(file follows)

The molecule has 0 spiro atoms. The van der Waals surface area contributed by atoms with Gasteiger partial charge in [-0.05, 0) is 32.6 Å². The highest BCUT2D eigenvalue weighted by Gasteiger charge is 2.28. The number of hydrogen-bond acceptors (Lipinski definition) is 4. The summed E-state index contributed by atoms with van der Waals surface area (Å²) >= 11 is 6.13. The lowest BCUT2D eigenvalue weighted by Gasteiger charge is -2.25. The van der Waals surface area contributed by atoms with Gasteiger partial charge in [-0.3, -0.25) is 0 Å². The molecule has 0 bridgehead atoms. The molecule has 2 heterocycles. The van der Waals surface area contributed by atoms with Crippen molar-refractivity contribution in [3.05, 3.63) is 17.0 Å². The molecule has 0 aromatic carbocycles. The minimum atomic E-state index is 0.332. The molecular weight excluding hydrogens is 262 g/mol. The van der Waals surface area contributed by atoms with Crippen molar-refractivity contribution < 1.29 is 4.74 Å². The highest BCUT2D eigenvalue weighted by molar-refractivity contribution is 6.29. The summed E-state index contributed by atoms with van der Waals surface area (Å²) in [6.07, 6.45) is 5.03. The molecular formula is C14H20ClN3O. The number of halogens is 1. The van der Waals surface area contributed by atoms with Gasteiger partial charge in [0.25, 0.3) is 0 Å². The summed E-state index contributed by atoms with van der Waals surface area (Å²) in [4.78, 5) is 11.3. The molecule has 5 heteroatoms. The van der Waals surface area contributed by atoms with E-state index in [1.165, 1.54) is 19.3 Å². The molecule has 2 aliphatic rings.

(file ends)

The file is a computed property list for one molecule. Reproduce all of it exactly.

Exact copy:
The molecule has 0 spiro atoms. The van der Waals surface area contributed by atoms with Gasteiger partial charge in [-0.05, 0) is 32.6 Å². The highest BCUT2D eigenvalue weighted by Gasteiger charge is 2.28. The number of hydrogen-bond acceptors (Lipinski definition) is 4. The summed E-state index contributed by atoms with van der Waals surface area (Å²) >= 11 is 6.13. The lowest BCUT2D eigenvalue weighted by Gasteiger charge is -2.25. The van der Waals surface area contributed by atoms with Gasteiger partial charge in [-0.3, -0.25) is 0 Å². The molecule has 0 bridgehead atoms. The molecule has 2 heterocycles. The van der Waals surface area contributed by atoms with Crippen molar-refractivity contribution in [3.05, 3.63) is 17.0 Å². The molecule has 0 aromatic carbocycles. The minimum atomic E-state index is 0.332. The molecular weight excluding hydrogens is 262 g/mol. The van der Waals surface area contributed by atoms with Crippen molar-refractivity contribution < 1.29 is 4.74 Å². The highest BCUT2D eigenvalue weighted by molar-refractivity contribution is 6.29. The summed E-state index contributed by atoms with van der Waals surface area (Å²) in [6.07, 6.45) is 5.03. The molecular formula is C14H20ClN3O. The number of halogens is 1. The van der Waals surface area contributed by atoms with Gasteiger partial charge in [0.25, 0.3) is 0 Å². The summed E-state index contributed by atoms with van der Waals surface area (Å²) in [4.78, 5) is 11.3. The molecule has 5 heteroatoms. The van der Waals surface area contributed by atoms with E-state index in [1.165, 1.54) is 19.3 Å². The molecule has 2 aliphatic rings.